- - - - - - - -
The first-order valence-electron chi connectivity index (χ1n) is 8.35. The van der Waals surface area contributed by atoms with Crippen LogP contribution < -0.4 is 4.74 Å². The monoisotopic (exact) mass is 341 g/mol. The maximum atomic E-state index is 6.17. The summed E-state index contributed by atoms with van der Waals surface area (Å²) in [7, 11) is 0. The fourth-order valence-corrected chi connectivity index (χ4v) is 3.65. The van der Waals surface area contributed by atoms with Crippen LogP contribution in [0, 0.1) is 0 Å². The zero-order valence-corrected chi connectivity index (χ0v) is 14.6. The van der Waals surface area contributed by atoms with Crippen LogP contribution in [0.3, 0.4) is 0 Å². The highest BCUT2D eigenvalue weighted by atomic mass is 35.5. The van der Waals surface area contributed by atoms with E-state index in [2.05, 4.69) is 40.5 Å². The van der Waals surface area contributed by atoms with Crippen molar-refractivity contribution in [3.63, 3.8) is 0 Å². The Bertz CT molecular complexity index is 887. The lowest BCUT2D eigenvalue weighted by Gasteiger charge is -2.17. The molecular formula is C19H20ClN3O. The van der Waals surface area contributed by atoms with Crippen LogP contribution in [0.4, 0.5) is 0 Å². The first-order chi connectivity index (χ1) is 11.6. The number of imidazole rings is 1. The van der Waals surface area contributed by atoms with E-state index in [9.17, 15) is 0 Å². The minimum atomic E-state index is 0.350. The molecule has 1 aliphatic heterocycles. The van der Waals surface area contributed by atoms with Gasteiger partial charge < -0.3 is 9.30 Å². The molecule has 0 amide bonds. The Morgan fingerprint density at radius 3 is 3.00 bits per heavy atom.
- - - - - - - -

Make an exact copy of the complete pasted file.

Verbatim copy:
The first-order valence-electron chi connectivity index (χ1n) is 8.35. The van der Waals surface area contributed by atoms with Crippen LogP contribution < -0.4 is 4.74 Å². The monoisotopic (exact) mass is 341 g/mol. The maximum atomic E-state index is 6.17. The summed E-state index contributed by atoms with van der Waals surface area (Å²) in [7, 11) is 0. The fourth-order valence-corrected chi connectivity index (χ4v) is 3.65. The van der Waals surface area contributed by atoms with Crippen LogP contribution in [0, 0.1) is 0 Å². The zero-order valence-corrected chi connectivity index (χ0v) is 14.6. The van der Waals surface area contributed by atoms with Crippen LogP contribution in [0.3, 0.4) is 0 Å². The highest BCUT2D eigenvalue weighted by atomic mass is 35.5. The van der Waals surface area contributed by atoms with E-state index in [2.05, 4.69) is 40.5 Å². The van der Waals surface area contributed by atoms with Crippen molar-refractivity contribution in [3.63, 3.8) is 0 Å². The Bertz CT molecular complexity index is 887. The lowest BCUT2D eigenvalue weighted by Gasteiger charge is -2.17. The molecular formula is C19H20ClN3O. The van der Waals surface area contributed by atoms with Crippen LogP contribution in [0.4, 0.5) is 0 Å². The first-order chi connectivity index (χ1) is 11.6. The number of imidazole rings is 1. The van der Waals surface area contributed by atoms with E-state index in [9.17, 15) is 0 Å². The minimum atomic E-state index is 0.350. The molecule has 1 aliphatic heterocycles. The van der Waals surface area contributed by atoms with Gasteiger partial charge < -0.3 is 9.30 Å². The molecule has 0 amide bonds. The Morgan fingerprint density at radius 3 is 3.00 bits per heavy atom.